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Friday, July 24, 2009


Crazy in the fact that you wouldn't be catching me doing them.

Check out this fun quick video above of a guy skateboarding right outside Furness.  (Incidentally this was the same exact area I made my escape to after I was caught photographing Tom Hanks in Furness while they were filming Philadelphia.)

This video also reminds me of other DT video favorites of...
  • And this guy unbelievably flipping around all over campus! (another must see!)



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Thursday, July 23, 2009


Scott Neustadter (C'98, TEP, 34th Street Film Editor) recently had one of his Hollywood dreams come true. He got his (mostly) autobiographical(!) script (500) Days of Summer produced. Check out this inspiring story...

How did he get his start?

Per Scott,
"After graduation, I was hired as a development executive at Tribeca Productions. As much as I enjoyed reading scripts, I never lost the desire to write one of my own. It took a while but eventually I teamed up with my friend Weber and started writing."

And how did he go from writing scripts to actually getting the film made?

Per Scott,
"It was a long and arduous journey. first, i had to get over my fear of being made fun of for writing such a personal (read: autobiographical) story. When i finally showed it to some friends, the reaction was very positive and the script managed to get us representation. ...but when our reps sent it out to the studios, everyone really liked it -- but no one bought it. Six months later, Fox Searchlight stepped up and agreed to option it. Still we never thought anything would happen. But once they found our great director Marc and got Joe (Joseph Gordon-Levitt) and Zooey (Zooey Deschanel) interested, it took off from there. The whole thing was very surreal and unbelievable. I think we're still waiting for an official greenlight."

I have a general rule when it comes to movie reviews. If Owen Gleiberman or Lisa Schwarzbaum from "Entertainment Weekly" likes a film, so typically do I.  And Owen gave "500 Days of Summer" an "A"! (Scott pictured on right in black shirt standing next to his writing partner Michael H. Weber)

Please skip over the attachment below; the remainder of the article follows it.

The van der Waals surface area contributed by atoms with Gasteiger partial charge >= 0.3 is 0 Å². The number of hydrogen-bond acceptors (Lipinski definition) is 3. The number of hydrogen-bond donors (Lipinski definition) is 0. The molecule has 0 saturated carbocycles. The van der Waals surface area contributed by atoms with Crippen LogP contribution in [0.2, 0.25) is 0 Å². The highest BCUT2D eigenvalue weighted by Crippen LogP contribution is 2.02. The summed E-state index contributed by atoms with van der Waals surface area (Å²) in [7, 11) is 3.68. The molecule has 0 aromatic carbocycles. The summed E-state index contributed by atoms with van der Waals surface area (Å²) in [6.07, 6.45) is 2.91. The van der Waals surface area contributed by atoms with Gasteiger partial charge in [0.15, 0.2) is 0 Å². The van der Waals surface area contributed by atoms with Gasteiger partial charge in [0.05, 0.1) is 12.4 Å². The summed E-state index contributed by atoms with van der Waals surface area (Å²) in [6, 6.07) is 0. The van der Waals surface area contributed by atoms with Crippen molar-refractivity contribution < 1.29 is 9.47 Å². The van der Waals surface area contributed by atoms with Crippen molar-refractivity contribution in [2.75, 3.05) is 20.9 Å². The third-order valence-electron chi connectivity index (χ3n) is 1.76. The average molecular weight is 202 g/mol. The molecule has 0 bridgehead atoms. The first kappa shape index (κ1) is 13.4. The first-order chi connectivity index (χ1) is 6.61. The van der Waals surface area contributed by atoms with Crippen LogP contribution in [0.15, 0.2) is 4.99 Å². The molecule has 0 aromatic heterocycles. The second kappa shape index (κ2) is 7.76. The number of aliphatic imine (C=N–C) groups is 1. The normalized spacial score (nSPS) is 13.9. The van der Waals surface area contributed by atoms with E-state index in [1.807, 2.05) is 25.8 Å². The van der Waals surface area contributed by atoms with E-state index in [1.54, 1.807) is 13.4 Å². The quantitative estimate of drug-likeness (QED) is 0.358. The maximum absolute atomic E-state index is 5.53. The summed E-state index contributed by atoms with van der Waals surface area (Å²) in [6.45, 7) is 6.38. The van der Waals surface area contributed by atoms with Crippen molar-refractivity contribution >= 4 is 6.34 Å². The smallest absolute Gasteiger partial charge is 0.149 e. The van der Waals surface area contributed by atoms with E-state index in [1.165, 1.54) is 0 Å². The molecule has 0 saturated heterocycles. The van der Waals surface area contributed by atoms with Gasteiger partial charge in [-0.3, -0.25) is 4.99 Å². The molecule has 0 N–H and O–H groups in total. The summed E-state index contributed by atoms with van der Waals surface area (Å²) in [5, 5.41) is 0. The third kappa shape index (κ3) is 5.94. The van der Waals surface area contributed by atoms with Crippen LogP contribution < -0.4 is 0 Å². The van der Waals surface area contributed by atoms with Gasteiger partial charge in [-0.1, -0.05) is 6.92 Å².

That said, the film is told out of sequence, winding backwards and forwards through the 500 days of a very tumultuous relationship between these two people. Per Entertainment Weekly's Owen Gleiberman, "It's a Gen-Y Annie Hall made by a new-style Wes Anderson who uses his cleverness for humanity instead of postmodern superiority."

Per the film's website, the story is as follows...
Click to Expand +/-
"This is a story of boy meets girl, begins the wry, probing narrator of (500) DAYS OF SUMMER, and with that the film takes off at breakneck speed into a funny, true-to-life and unique dissection of the unruly and unpredictable year-and-a-half of one young man's no-holds-barred love affair.

Tom, the boy, still believes, even in this cynical modern world, in the notion of a transforming, cosmically destined, lightning-strikes-once kind of love. Summer, the girl, doesn't. Not at all. But that doesn't stop Tom from going after her, again and again, like a modern Don Quixote, with all his might and courage. Suddenly, Tom is in love not just with a lovely, witty, intelligent woman – not that he minds any of that -- but with the very idea of Summer, the very idea of a love that still has the power to shock the heart and stop the world.

The fuse is lit on Day 1 – when Tom (Joseph Gordon-Levitt), a would-be architect turned sappy greeting card writer encounters Summer (Zooey Deschanel), his boss's breezy, beautiful new secretary, fresh off the plane from Michigan. Though seemingly out of his league, Tom soon discovers he shares plenty in common with Summer. After all, they both love The Smiths. They both have a thing for the surrealist artist Magritte. Tom once lived in Jersey and Summer has a cat named Bruce. As Tom muses, "we're compatible like crazy."